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Nasal Polyp Treatment Algorithm: Allergists, Surgeons Agree

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Surgery precedes biologics but comes after saline irrigations and topical intranasal corticosteroids in a new treatment algorithm for US clinicians treating patients who have chronic rhinosinusitis with nasal polyps (CRSwNP).

The consensus opinion from a multidisciplinary group of eleven US experts is intended to guide clinicians through treatment decisions in an era of many choices, noted senior author Jivianne T. Lee, MD, from the Department of Otolaryngology, Head and Neck Surgery at the University of California, Los Angeles, and colleagues.

“Given the advent of numerous new treatment options for chronic rhinosinusitis with nasal polyposis, the goal was to create a practical, stepwise algorithm which clinicians could easily reference,” Lee said in an interview with Medscape Medical News. “What is unique about this algorithm is that it was developed by a panel of multidisciplinary experts in their respective subspecialties, including rhinologists and allergists.”

The choice among multiple treatment options for CRSwNP, both medical and surgical, “can cause confusion among providers,” Lee and her colleagues note in their article. They write that the treatment algorithm, which is based on evidence and expert opinion, aims to improve quality of care and to reduce “unwanted variation.”

The panel of experts included members of a diverse range of national medical societies, including the American Rhinologic Society, the American Academy of Allergy Asthma and Immunology, the American Academy of Otolaryngology and Head and Neck Surgery, the American College of Allergy Asthma and Immunology, and the American Academy of Otolaryngic Allergy.

They reached consensus on a clinical care pathway for CRSwNP after reviewing all US Food and Drug Administration–approved treatment options.

Although in the pictorial algorithm in the article, endoscopic sinus surgery (ESS) precedes treatment with biologics, the experts acknowledge that this is not always a clear-cut decision and can be biased. “Expert opinion is often skewed by the physician’s training background with an otolaryngologist expected to recommend surgery earlier and an allergist expected to defer surgery in lieu of medically treating,” the consensus panel writes.

Although there might not be too much debate about how to treat patients with mild or severe disease, controversy “most frequently occurs in CRSwNP with ‘moderate’ severity,” they explain. For such patients, factors that might influence the treatment decision include the following:

  • the level of severity of CRSwNP

  • the frequency of recurrence of nasal polyps or ESS

  • the specific endotype for CRSwNP

  • the degree of completeness of prior ESS

  • the presence of comorbidities (especially moderate to severe asthma)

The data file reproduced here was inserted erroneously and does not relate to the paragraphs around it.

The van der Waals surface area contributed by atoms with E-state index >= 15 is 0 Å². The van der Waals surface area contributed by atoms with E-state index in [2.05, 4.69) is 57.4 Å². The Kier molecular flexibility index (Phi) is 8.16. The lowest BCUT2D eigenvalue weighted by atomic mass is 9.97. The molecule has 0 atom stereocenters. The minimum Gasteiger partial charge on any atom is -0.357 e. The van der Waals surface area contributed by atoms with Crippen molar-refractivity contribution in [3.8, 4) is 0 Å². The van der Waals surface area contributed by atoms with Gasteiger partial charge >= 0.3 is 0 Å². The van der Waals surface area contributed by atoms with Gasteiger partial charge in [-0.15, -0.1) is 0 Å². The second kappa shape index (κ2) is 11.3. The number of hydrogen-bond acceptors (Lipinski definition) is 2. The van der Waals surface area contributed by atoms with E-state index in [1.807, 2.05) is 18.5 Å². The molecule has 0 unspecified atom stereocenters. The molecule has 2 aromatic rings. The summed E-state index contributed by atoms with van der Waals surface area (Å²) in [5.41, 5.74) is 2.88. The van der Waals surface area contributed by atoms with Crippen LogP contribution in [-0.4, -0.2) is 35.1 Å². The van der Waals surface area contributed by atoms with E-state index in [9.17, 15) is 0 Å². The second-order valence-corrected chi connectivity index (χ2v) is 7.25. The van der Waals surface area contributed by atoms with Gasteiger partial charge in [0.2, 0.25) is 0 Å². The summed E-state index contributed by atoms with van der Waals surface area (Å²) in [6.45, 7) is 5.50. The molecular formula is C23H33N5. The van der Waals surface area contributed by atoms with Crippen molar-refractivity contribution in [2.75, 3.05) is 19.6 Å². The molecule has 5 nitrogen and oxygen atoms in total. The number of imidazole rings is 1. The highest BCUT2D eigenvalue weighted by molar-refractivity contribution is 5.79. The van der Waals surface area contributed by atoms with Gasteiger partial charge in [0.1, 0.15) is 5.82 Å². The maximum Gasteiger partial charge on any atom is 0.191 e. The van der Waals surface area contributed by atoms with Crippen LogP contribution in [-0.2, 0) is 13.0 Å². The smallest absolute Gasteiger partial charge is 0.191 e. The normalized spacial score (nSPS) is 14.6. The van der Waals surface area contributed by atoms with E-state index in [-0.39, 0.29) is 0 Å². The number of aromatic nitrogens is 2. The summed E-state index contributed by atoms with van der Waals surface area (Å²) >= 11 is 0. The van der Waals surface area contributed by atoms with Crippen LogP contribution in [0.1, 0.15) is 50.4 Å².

• patient preferences

  • the cost/benefit of these interventions

“This is all very standard and straightforward, but what makes it powerful is the fact that it’s collaborative,” commented Andrew Thamboo, MD, from the Division of Otolaryngology–Head and Neck Surgery, Department of Surgery, the University of British Columbia, Vancouver, Canada. “What’s great to see is that the allergists have come on board and agree that someone should get a surgical intervention before a biologic. It’s not just coming from the otolaryngologists, it’s coming from two groups agreeing that this is how a patient should be treated. That’s the beautiful part of this,” he told Medscape.

Thamboo was not part of the US expert committee but headed a similar Canadian one, which recently published a consensus statement on biologic therapies for chronic rhinosinusitis. He said he thinks the US algorithm is “fair” and “appropriate.” “Obviously I’m biased, so I’m going to promote the surgery, but there’s enough objective evidence to show that with surgery followed by medical therapy, the majority of people do well. Biologics are a great option at the right time and right place, but they are expensive, and once you start them, you are going to be on them for the rest of your life.”

He said the US consensus avoided the main weakness of the Canadian one. “We came up with guidelines for our Canadian ENT [ear, nose, and throat] colleagues on how to prescribe biologics, but it’s a paper that involved just ENT doctors and lost its power and strength in that it wasn’t collaborative,” he said. “What we need to do next is include our partners ‘in crime,’ which are allergists and respirologists, and the second version that we’re doing is going to involve them.”

Panel members’ relevant financial relationships are listed in the original article. Thamboo is on the Scientific Advisory Board for Sanofi.

Int Forum Allergy Rhinol. Published online May 31, 2021. Full text

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